nigiri vs sashimi

What is the difference?

definition: a type of sushi consisting of a small ball of rice, smeared with wasabi paste and topped with raw fish or other seafood
  1. sushi may be the ultimate in sophisticated grab-and-go lunches, but making your own nigiri is surprisingly simple
No synonyms available
definition: a Japanese dish of bite-sized pieces of raw fish eaten with soy sauce and wasabi paste
  1. tuna sashimi
No synonyms available

nigiri vs sashimi

What is the difference between nigiri and sashimi? Well, they are both staples of Japanese cuisine and arguably delicious if you like East Asian food, but they each have distinct methods of preparation and slightly different ingredients. Want to find out more? Carry on reading.

1. nigiri


Nigiri is a type of sushi found in most Japanese and Asian-inspired restaurants. Its main ingredient is Japanese rice, which is then topped with various ingredients like raw fish. The cooked rice is mixed with vinegar, sugar, and salt when it is still warm to give it the most flavor. Nigiri sushi is small and designed to be eaten in one bite!

Origin of nigiri

Nigiri, or (握り) in Japanese, is a type of sushi that gets its name from how it's prepared and made. Nigiri means to "grasp," which refers to how the rice is carefully formed using one's hands and fingers. Nigiri sushi originated in the Kanto region of Japan in the 1800s. Due to a lack of modern appliances like refrigerators, the raw fish placed on top of the rice would have been preserved and marinated in salt, vinegar, and soy sauce. Properly prepared nigiri can be expensive, so contrary to popular belief, Japanese people usually eat nigiri sushi for celebrations and special meals.

Examples for nigiri

Nigiri sushi is written in Japanese like ( 握り寿司,) or Nigiri (握り).

Common toppings for nigiri sushi include Otoro (大トロ), the fattiest portion of the tuna found on the underside of the belly, Akami (赤身), the leaner meat from the sides of the tuna, and Ikura, which are salmon fish eggs.

When you order nigiri sushi in a restaurant, you are most likely to get Akami because it is the cheapest and most readily available topping.

It is considered rude to leave a partially-eaten roll on your plate. So, always try to eat the nigiri sushi in one bite!

Generally, soy sauce isn't added directly to nigiri sushi. Instead, you will get a small side dish or (shoyuzara) to dip your nigiri into.

Despite popular opinion, Japanese people eat nigiri with their hands, especially around traditional people or the elderly. The pickled ginger, however, is always eaten with chopsticks.

2. sashimi


Sashimi isn't actually a type of sushi. It is thinly sliced raw meat served without rice. In most Japanese restaurants, you will see types of tuna, salmon sashimi, and sometimes mackerel, yellowtail, shrimp, or octopus. Sashimi is served raw, so it doesn't require any cooking. Condiments like soy sauce, pickled ginger, and wasabi on the side can complement the raw fish's flavors. Ginger and wasabi, in particular, besides for flavor, some Japanese people believe are useful for killing harmful bacteria that could be in the raw seafood.

Origin of sashimi

Sashimi, or (刺身) in Japanese, is one of the country's most popular dishes. The word sashimi means "pierced body." Sash means “pierced or stabbed,” and “mi” means body or flesh. There are tons of different theories as to where sashimi originated. Some say that it originates from the dish “namasu,” where thinly sliced raw fish is marinated in vinegar, which was popular in the Heian period between the 8th and 12th centuries. However, experts agree that sashimi became more popular in Japan during the Edo or Tokugawa periods between 1600 and 1867 when the Shogunate (military dictatorship) was founded by Tokugawa Ieyasu, otherwise known as Matsudaira Motoyasu.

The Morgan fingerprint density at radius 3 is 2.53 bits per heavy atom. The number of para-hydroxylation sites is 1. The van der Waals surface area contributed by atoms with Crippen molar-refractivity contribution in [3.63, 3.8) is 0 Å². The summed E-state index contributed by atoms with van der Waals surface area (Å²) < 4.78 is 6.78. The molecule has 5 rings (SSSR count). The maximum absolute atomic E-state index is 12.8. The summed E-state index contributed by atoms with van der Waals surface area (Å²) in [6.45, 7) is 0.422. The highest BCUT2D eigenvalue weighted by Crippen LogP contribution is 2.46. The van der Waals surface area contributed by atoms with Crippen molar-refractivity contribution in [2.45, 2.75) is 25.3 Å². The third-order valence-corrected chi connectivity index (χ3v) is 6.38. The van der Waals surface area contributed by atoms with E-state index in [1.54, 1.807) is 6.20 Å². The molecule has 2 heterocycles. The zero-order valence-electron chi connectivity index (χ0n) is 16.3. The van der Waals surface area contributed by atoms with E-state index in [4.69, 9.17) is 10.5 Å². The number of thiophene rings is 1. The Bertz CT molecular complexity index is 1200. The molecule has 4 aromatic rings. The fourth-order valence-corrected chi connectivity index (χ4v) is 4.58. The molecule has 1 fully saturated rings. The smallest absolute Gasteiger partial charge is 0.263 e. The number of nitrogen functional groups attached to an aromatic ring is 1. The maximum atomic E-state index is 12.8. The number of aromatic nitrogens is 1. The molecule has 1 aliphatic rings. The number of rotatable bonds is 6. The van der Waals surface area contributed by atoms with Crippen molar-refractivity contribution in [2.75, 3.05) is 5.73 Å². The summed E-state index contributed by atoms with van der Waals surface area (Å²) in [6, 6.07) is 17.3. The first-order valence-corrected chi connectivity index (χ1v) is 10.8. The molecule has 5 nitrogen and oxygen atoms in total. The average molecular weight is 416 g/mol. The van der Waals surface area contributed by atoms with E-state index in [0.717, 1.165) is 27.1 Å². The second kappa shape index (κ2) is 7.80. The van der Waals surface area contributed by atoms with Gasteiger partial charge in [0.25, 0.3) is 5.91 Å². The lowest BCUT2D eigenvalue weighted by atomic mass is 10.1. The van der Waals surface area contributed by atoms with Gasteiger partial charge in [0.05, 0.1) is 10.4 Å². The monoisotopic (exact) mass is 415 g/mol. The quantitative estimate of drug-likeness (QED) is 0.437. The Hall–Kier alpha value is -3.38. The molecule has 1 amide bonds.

Examples for sashimi

Americans got their first taste of sashimi in the 1960s when Little Tokyo in Los Angeles opened the country's first sushi restaurant.

Sometimes sashimi is made from meat like chicken or beef. The most common use is marbled Wagyu beef sashimi.

Sashimi is considered a delicacy, but in the U.S., sashimi-graded products aren't regulated.

You can buy special sashimi knives in specialty stores to get the best and thinnest cuts.

Tsukuri is the most popular style of thinly sliced sashimi.

To get even thinner and more transparent cuts, you can use the Usuzukuri method of sashimi preparation.

Takeaways - Tips


Nigiri is a type of sushi. To make nigiri, thinly sliced pieces of raw meat are placed on a pinched piece of vinegary, salted, and sugared sushi rice, and it can be served with different condiments like pickled ginger or soy sauce.


Sashimi isn't a type of sushi, though many people confuse the two. Sashimi is thinly sliced pieces of raw fish or meat served without rice. For chefs preparing sashimi is an art form and requires many years of practice.

Bottom Line

Both are delicious! And when prepared correctly, they can both be tasty in their own right, but they are different. If you want to identify the key differences, nigiri has rice, and sashimi doesn't.


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When to use sashimi?

How to remember nigiri vs. sashimi?

Commonly Confusing Words

Spell checkers don't always have you covered. Sometimes your word might be spelled correctly, but it could be the wrong word. In English, there are lots of confusing terms that look alike but are spelled differently, and many terms that mean the same thing but are easily misused.

Here are the most commonly confusing word pairings, with definitions and examples of their usage.

Check it out!